We found little evidence for a temporal relationship between elevated depression symptoms and subsequent increases in positive CVD risk factor status. Others have reported that depression is associated with physiological abnormalities that could contribute to adverse cardiovascular outcomes, including abnormalities that are likely associated with depression per se, because they are observed in depressed patients who do not have CVD. These abnormalities include increased inflammatory markers, endothelial dysfunction, abnormal platelet activation, elevated catecholamine levels, high sympathetic tone, and hypercholesterolemia (3,26). Of these abnormalities, we assessed only hypercholesterolemia, with mixed findings, as reported above.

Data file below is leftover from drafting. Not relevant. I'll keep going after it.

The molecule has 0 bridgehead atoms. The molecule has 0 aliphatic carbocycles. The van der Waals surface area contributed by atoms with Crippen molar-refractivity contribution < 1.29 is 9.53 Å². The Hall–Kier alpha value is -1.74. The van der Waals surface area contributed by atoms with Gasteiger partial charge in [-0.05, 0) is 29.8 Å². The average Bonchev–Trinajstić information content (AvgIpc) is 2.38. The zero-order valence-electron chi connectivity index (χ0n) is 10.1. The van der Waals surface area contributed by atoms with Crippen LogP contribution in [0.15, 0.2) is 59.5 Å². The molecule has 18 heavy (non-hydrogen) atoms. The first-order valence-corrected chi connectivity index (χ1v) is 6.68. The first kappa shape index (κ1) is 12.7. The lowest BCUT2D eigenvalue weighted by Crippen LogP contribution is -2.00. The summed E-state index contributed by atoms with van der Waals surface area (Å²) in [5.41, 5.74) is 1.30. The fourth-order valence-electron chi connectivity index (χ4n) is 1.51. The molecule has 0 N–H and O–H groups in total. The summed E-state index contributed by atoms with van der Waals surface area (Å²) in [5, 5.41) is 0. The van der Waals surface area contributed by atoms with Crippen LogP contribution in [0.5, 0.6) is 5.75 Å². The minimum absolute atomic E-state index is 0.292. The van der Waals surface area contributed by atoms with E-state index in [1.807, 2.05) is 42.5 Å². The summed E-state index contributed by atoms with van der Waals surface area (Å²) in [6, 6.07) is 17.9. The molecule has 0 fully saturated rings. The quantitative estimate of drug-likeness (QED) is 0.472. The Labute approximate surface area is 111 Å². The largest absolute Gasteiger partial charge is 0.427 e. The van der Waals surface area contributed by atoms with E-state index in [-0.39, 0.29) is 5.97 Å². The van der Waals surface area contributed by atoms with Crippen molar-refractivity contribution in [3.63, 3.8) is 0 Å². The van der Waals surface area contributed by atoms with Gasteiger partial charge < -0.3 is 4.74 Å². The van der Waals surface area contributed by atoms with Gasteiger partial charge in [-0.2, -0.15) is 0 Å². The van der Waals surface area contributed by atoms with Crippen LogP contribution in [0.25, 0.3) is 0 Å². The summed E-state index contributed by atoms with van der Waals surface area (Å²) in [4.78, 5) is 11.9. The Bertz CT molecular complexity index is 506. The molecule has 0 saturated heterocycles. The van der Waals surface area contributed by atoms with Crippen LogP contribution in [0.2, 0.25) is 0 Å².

We note that elevated depression screening scores are often more reflective of general emotional distress than major depressive disorder (27), and in patients with diabetes, they may reflect diabetes-related distress (28). Although depression-screening tools like the BDI have acceptable psychometric properties for detecting major depressive disorder, they often yield high rate of false-positive results (8).
All CVD risk factor measures for which we found statistically significant associations with prior ADM use, except for HDL-cholesterol, have well documented associations with CVD morbidity and mortality. The current study does not allow us to assess the possible mechanisms that may account for the association between ADM use and subsequent CVD risk factor–positive status. Future research should assess these mechanisms:
First, individuals taking ADMs may have had a history of more severe, chronic, or recurrent depression.
Second, some individuals may have a propensity to take medicines, including ADMs and medicines that would qualify them for elevated CVD risk factor status.